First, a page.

Gov. Christine Gregoire (D) has called a special legislative session to reinstate the 1 percent property taxA property tax is primarily levied on immovable property like land and buildings, as well as on tangible personal property that is movable, like vehicles and equipment. Property taxes are the single largest source of state and local revenue in the U.S. and help fund schools, roads, police, and other services. cap invalidated by the state supreme court, as we reported here. The governor’s previous plan of merely asking the local governments not to taxA tax is a mandatory payment or charge collected by local, state, and national governments from individuals or businesses to cover the costs of general government services, goods, and activities. more didn’t work:
Gregoire has urged local governments to continue heeding the 1 percent cap. The governor said Monday that she decided to call the Legislature into session because a handful of local governments said they planned to take advantage of the Supreme Court decision and raise taxes above the cap.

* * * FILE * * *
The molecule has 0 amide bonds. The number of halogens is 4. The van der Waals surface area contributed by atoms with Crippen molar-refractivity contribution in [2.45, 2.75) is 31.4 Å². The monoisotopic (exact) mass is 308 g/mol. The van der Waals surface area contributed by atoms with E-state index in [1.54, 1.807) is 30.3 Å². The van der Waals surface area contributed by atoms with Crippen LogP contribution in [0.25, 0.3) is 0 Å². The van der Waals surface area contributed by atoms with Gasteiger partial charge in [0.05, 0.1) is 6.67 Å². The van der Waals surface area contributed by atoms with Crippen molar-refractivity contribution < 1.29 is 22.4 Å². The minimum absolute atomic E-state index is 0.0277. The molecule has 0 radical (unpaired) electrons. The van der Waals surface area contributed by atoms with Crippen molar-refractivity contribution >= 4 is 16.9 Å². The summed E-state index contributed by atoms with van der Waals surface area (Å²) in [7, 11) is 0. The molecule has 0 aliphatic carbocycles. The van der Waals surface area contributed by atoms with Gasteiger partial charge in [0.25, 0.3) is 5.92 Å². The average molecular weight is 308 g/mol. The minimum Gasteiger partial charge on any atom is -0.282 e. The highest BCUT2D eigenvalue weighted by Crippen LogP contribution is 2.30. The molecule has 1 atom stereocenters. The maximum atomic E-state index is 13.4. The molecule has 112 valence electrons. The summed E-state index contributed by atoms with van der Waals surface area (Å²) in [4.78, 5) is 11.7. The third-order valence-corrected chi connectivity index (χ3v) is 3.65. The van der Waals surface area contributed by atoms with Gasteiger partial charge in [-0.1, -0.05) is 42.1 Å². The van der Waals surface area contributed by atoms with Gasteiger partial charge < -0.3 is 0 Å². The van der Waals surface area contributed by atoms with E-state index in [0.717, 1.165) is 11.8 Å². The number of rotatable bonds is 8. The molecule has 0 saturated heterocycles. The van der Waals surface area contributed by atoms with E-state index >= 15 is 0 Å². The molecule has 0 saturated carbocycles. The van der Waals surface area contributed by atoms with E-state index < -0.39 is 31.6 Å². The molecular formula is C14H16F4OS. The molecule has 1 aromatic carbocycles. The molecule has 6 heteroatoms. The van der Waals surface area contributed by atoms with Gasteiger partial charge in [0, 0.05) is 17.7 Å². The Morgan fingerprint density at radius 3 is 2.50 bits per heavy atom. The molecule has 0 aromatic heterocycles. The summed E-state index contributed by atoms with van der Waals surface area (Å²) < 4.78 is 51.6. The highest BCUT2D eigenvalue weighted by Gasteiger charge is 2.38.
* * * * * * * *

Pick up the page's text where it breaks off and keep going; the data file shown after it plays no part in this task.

“I’d hoped that local governments would feel as I did. They couldn’t give me the guarantee, and that was the tipping point,” she said.
Another proposal would allow middle-income homeowners to defer up to one-quarter of their property taxes, with interest.
Democratic leaders in the House and Senate support the proposal. Their party holds large majorities in both chambers.
But Senate Republican Leader Mike Hewitt, R-Walla Walla, wasn’t impressed with the idea, noting the hefty interest. “I don’t know what it’s going to do for people,” he said. “I’m not particularly fond of deferrals.”
House Majority Leader Lynn Kessler, D-Hoquiam, said the measure could help some people in a bind keep their house. She said the income cap would be high enough to help the middle class.